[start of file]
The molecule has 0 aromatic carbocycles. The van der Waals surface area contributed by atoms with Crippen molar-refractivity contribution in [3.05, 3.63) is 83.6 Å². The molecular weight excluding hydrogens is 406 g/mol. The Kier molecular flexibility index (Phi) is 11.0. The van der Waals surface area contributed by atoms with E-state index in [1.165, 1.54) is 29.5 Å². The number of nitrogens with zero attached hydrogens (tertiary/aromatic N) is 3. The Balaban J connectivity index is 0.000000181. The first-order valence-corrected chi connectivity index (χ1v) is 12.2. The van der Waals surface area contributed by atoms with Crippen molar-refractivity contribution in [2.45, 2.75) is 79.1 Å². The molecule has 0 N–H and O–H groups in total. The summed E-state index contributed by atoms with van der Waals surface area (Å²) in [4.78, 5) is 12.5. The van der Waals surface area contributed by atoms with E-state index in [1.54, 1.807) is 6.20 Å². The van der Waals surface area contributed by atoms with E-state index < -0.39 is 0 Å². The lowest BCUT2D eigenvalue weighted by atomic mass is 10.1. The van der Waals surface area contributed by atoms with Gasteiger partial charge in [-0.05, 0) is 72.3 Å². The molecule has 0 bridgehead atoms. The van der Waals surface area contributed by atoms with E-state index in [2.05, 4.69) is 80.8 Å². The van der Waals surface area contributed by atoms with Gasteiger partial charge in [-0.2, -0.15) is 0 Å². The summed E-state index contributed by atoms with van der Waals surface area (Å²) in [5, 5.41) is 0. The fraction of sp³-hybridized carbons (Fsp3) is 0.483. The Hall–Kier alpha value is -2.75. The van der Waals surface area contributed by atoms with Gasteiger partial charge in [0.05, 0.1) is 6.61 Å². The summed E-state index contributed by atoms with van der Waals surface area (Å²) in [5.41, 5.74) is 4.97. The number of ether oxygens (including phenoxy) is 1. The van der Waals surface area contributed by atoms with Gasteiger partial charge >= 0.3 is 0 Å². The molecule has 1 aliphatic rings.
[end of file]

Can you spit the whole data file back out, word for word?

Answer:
The molecule has 0 aromatic carbocycles. The van der Waals surface area contributed by atoms with Crippen molar-refractivity contribution in [3.05, 3.63) is 83.6 Å². The molecular weight excluding hydrogens is 406 g/mol. The Kier molecular flexibility index (Phi) is 11.0. The van der Waals surface area contributed by atoms with E-state index in [1.165, 1.54) is 29.5 Å². The number of nitrogens with zero attached hydrogens (tertiary/aromatic N) is 3. The Balaban J connectivity index is 0.000000181. The first-order valence-corrected chi connectivity index (χ1v) is 12.2. The van der Waals surface area contributed by atoms with Crippen molar-refractivity contribution in [2.45, 2.75) is 79.1 Å². The molecule has 0 N–H and O–H groups in total. The summed E-state index contributed by atoms with van der Waals surface area (Å²) in [4.78, 5) is 12.5. The van der Waals surface area contributed by atoms with E-state index in [1.54, 1.807) is 6.20 Å². The van der Waals surface area contributed by atoms with E-state index < -0.39 is 0 Å². The lowest BCUT2D eigenvalue weighted by atomic mass is 10.1. The van der Waals surface area contributed by atoms with Gasteiger partial charge in [-0.05, 0) is 72.3 Å². The molecule has 0 bridgehead atoms. The van der Waals surface area contributed by atoms with E-state index in [2.05, 4.69) is 80.8 Å². The van der Waals surface area contributed by atoms with Gasteiger partial charge in [-0.2, -0.15) is 0 Å². The summed E-state index contributed by atoms with van der Waals surface area (Å²) in [5, 5.41) is 0. The fraction of sp³-hybridized carbons (Fsp3) is 0.483. The Hall–Kier alpha value is -2.75. The van der Waals surface area contributed by atoms with Gasteiger partial charge in [0.05, 0.1) is 6.61 Å². The summed E-state index contributed by atoms with van der Waals surface area (Å²) in [5.41, 5.74) is 4.97. The number of ether oxygens (including phenoxy) is 1. The van der Waals surface area contributed by atoms with Gasteiger partial charge >= 0.3 is 0 Å². The molecule has 1 aliphatic rings.